How is this good business practice?

From the department of flying-high:
British Airways has been flying airliners from Britain to North America this month without a single passenger aboard because of a cabin crew shortage, the airline said on Wednesday.

One environmental group sharply criticised the "phantom" BA flights, saying they indicate once again how indifferent the aviation sector can be to the world's battle against global warming.

Since November 1, about one BA flight a day from Britain to the United States or Canada has left Heathrow or Gatwick airport carrying only pilots and cargo because of a cabin crew shortage, BA spokesman Tony Cane said.

The empty flights allowed BA to pick up passengers in North America who have reservations to fly to Britain, he said.
I find this absolutely incredible. I read just the other day about airlines in the US who are using lighter tea-trolleys for their cabin crew to use in order to save a few million dollars on fuel costs. Flying empty passenger jets half-way around the world is not my idea of conserving energy. It's not my idea of good business practice either.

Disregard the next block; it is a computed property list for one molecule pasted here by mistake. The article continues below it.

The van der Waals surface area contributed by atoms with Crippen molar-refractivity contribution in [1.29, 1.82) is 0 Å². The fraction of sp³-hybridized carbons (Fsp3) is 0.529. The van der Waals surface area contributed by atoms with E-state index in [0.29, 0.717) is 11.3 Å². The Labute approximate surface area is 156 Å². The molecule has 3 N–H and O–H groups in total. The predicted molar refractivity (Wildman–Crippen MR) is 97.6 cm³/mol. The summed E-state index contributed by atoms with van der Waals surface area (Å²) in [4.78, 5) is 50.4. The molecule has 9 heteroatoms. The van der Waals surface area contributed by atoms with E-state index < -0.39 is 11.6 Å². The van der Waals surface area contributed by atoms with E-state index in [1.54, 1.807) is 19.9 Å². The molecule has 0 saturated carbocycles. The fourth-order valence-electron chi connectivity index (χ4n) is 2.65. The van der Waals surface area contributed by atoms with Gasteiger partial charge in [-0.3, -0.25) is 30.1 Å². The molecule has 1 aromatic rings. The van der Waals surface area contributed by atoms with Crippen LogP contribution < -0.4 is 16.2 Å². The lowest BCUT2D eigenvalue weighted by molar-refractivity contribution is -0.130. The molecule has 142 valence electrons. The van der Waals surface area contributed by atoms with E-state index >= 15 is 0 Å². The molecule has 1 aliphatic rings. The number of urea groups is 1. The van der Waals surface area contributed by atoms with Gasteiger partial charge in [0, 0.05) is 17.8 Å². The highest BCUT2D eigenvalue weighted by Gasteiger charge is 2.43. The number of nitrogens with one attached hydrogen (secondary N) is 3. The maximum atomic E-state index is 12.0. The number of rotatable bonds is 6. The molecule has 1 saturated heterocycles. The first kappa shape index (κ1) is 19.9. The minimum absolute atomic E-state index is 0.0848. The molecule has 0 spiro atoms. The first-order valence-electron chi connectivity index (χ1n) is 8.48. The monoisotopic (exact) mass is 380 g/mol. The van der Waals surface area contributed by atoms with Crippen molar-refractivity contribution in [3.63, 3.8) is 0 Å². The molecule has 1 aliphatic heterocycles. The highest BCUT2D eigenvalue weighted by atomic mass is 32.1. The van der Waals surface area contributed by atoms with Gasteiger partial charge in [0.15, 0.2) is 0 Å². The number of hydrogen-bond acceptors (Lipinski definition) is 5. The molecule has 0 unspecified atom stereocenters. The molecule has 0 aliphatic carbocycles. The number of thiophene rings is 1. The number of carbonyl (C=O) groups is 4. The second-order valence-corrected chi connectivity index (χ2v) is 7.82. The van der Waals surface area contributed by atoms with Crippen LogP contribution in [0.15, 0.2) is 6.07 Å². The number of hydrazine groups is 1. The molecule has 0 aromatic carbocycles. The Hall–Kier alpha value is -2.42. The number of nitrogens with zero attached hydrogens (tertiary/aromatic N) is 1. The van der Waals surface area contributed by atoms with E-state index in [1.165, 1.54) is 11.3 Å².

BLBeamer said...

Sounds wasteful but:

What kind of airplane was flown?

The photo shows a Boeing 747. If it was a more efficient two-engine plane, why did they to show a large plane in the photo?

Had BA contracted with the cargo owners to deliver by a certain date and time?

If so, were no alternatives available?

Had the money been paid up front to ensure such delivery?

The article mentions the possibility of losing a slot if the flights didn't occur. I don't know about in the UK, but I would guess airports there are controlled or owned by government just as in the US. Is there a counter-productive law or government policy causing these passenger-less flights?

What is the risk to BA's operating or financial interests if they were to lose a slot?

Does the revenue lost by not flying the cargo outweigh the cost of flying the passenger-less jet to the US?

How would the passengers in the US have gotten to the UK if BA did not send a plane for them?

Are labor union-negotiated rules involved somehow?

The article does not answer any of these questions so it is impossible to draw a conclusion from this article. An enterprising journalist (pun intended) would include these facts in his story to allow us to do so.

Renuka said...

IT is really nice to see an Indian cricketer being a christian .
That too not only christian but a good person of faith.
People should appreciate rather than critisicing.